Cardiff City manager Neil Warnock was branded “crooked” and accused of making players pay to be selected for games, according to claims heard by a committee of MPs on Monday.
The claims were made by Jason Puncheon, in a series of now deleted tweets, who player under Warnock in 2014 at Crystal Palace.
Using parliamentary privilege, which allows politicians to raise allegations without fear of legal redress, MP Damian Collins raised the unsubstantiated accusations before a parliamentary hearing into corruption in football.
As part of Monday’s hearing, MP Collins questioned Football Association chairman Greg Clarke and director of strategy Robert Sullivan. The duo was asked about the claims Puncheon, now 30, made on Twitter.
Collins said: "In January 2014 it was reported that Jason Puncheon, the Crystal Palace player, made allegations on Twitter regarding Neil Warnock - his former manager.
"The tweets have been deleted but they are available online and I'll read out the relevant bit.
"He said, 'What I won't accept is an opinion from a man who's crooked and ruining the game. The man who signs players, gives them extra wages and appearance bonuses to make sure they pay him to get into the team or on the bench. The fact that he can even talk about training is shocking. He was never there'."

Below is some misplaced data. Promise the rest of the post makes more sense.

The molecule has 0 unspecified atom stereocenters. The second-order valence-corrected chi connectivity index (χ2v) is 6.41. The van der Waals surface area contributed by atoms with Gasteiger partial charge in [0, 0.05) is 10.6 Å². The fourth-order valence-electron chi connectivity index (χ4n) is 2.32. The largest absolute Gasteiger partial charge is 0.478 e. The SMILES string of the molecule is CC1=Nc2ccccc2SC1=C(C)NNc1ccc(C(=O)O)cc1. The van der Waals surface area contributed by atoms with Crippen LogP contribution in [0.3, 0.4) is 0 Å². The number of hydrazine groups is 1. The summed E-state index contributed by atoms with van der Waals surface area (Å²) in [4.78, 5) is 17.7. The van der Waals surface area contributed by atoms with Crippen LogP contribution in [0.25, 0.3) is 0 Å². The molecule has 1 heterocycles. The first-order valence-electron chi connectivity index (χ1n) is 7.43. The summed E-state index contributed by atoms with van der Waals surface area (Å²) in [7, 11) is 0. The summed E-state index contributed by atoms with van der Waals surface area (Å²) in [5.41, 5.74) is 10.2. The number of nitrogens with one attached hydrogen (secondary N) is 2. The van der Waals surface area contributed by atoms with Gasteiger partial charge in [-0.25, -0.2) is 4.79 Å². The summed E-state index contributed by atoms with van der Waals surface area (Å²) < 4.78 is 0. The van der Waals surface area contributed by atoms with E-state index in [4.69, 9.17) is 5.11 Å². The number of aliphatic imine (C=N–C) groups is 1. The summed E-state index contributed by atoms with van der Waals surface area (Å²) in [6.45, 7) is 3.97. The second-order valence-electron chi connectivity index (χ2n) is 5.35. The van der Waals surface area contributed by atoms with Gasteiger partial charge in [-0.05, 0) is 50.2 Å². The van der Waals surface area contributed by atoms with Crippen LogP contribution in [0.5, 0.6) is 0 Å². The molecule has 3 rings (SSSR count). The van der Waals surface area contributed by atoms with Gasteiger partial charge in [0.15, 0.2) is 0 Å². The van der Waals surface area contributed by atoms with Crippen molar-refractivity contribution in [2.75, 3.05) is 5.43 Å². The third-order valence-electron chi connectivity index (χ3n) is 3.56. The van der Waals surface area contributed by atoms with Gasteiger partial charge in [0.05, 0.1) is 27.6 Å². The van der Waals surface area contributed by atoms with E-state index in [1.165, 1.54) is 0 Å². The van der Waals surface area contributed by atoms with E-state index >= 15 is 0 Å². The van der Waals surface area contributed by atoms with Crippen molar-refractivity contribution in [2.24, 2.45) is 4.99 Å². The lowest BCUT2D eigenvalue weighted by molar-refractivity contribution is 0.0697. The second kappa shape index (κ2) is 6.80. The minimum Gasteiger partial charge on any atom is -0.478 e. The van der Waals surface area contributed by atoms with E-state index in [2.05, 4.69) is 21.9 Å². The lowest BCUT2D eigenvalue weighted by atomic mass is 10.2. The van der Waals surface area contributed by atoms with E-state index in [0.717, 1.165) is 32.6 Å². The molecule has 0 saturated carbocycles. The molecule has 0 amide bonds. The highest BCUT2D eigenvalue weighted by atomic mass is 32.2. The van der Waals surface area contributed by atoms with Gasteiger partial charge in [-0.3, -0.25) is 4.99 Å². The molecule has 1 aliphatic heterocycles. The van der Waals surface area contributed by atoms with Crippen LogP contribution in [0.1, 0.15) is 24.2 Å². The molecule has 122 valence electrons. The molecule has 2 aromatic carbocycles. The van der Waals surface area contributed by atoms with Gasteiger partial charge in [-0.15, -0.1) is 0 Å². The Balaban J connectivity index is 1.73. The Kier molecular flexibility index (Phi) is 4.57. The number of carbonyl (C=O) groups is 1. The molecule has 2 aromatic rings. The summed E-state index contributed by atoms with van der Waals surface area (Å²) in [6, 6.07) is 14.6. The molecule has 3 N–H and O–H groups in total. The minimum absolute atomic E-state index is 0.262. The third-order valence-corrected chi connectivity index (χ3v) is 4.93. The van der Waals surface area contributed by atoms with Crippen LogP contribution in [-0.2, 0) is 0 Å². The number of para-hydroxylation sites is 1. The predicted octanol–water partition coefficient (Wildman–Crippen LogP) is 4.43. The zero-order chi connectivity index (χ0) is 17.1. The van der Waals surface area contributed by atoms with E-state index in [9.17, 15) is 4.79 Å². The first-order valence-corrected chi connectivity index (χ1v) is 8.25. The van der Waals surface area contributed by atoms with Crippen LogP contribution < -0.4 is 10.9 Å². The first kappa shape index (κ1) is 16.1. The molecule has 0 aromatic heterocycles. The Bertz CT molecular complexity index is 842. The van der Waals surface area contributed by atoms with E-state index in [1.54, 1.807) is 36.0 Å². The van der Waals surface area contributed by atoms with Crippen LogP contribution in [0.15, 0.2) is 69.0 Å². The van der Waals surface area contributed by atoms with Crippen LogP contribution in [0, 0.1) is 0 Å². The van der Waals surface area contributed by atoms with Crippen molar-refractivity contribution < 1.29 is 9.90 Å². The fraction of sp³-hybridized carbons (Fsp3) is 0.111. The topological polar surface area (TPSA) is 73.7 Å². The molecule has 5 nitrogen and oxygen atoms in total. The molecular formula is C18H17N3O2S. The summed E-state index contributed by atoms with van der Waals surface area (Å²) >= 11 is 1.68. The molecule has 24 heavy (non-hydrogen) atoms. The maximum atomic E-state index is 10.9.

Clarke was subsequently asked why the FA had not contacted Puncheon to investigate his allegations, rather than fining him £15,000.
In response, Clarke said he had not been in his job at the time and was unaware of the incident while Sullivan stated that a lack of “hard evidence” had prevented any action from being taken.
Collins replied: "I think it would be pretty poor if someone has gone public and they don't have any contact from the FA asking why they have they made this allegation."
Warnock later released a statement condemning the accusations raised in the parliamentary hearing.
"These allegations are completely and utterly false,” he said.
"The FA Commission considered all of the evidence in detail in 2014 and it found that the allegations which were published about me were unfounded. Any suggestion that the FA failed to investigate this matter is simply untrue.
"In fact, Mr Puncheon apologised to me and removed the allegations from his Twitter account. The FA fined him £15,000 and he was warned as to his future conduct.
"I am disappointed that these allegations have been repeated after Mr Puncheon’s apology and after the FA investigated fully. If anyone had asked me the truth before publication, I would have pointed them to the FA website, where the facts are all easily accessible."